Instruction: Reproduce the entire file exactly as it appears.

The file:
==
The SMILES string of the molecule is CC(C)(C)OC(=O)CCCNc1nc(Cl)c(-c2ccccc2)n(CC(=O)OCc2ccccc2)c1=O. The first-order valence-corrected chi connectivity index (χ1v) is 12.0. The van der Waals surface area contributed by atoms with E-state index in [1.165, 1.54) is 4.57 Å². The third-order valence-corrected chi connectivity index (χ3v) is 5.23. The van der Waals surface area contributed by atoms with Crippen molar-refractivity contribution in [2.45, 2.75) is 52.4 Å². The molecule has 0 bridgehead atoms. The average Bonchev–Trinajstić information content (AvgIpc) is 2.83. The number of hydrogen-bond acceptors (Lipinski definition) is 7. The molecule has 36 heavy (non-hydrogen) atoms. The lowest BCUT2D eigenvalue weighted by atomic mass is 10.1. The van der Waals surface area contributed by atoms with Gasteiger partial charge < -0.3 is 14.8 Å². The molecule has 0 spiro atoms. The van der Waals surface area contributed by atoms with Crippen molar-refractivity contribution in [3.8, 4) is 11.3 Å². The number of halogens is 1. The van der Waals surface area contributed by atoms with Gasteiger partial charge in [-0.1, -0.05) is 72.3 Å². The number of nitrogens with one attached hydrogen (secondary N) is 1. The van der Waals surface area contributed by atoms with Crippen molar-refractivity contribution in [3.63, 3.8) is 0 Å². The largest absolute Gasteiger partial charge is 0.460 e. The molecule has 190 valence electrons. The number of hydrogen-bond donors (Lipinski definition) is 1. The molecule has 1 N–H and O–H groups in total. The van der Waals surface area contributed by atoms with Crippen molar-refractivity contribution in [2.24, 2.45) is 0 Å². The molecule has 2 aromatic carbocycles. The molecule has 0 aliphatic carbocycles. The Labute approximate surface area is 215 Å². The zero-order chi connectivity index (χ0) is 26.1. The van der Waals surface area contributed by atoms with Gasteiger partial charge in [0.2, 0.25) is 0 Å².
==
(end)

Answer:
The SMILES string of the molecule is CC(C)(C)OC(=O)CCCNc1nc(Cl)c(-c2ccccc2)n(CC(=O)OCc2ccccc2)c1=O. The first-order valence-corrected chi connectivity index (χ1v) is 12.0. The van der Waals surface area contributed by atoms with E-state index in [1.165, 1.54) is 4.57 Å². The third-order valence-corrected chi connectivity index (χ3v) is 5.23. The van der Waals surface area contributed by atoms with Crippen molar-refractivity contribution in [2.45, 2.75) is 52.4 Å². The molecule has 0 bridgehead atoms. The average Bonchev–Trinajstić information content (AvgIpc) is 2.83. The number of hydrogen-bond acceptors (Lipinski definition) is 7. The molecule has 36 heavy (non-hydrogen) atoms. The lowest BCUT2D eigenvalue weighted by atomic mass is 10.1. The van der Waals surface area contributed by atoms with Gasteiger partial charge < -0.3 is 14.8 Å². The molecule has 0 spiro atoms. The van der Waals surface area contributed by atoms with Crippen molar-refractivity contribution in [3.8, 4) is 11.3 Å². The number of halogens is 1. The van der Waals surface area contributed by atoms with Gasteiger partial charge in [-0.1, -0.05) is 72.3 Å². The number of nitrogens with one attached hydrogen (secondary N) is 1. The van der Waals surface area contributed by atoms with Crippen molar-refractivity contribution in [3.63, 3.8) is 0 Å². The largest absolute Gasteiger partial charge is 0.460 e. The molecule has 190 valence electrons. The number of hydrogen-bond donors (Lipinski definition) is 1. The molecule has 1 N–H and O–H groups in total. The van der Waals surface area contributed by atoms with Crippen molar-refractivity contribution in [2.24, 2.45) is 0 Å². The molecule has 2 aromatic carbocycles. The molecule has 0 aliphatic carbocycles. The Labute approximate surface area is 215 Å². The zero-order chi connectivity index (χ0) is 26.1. The van der Waals surface area contributed by atoms with Gasteiger partial charge in [0.2, 0.25) is 0 Å².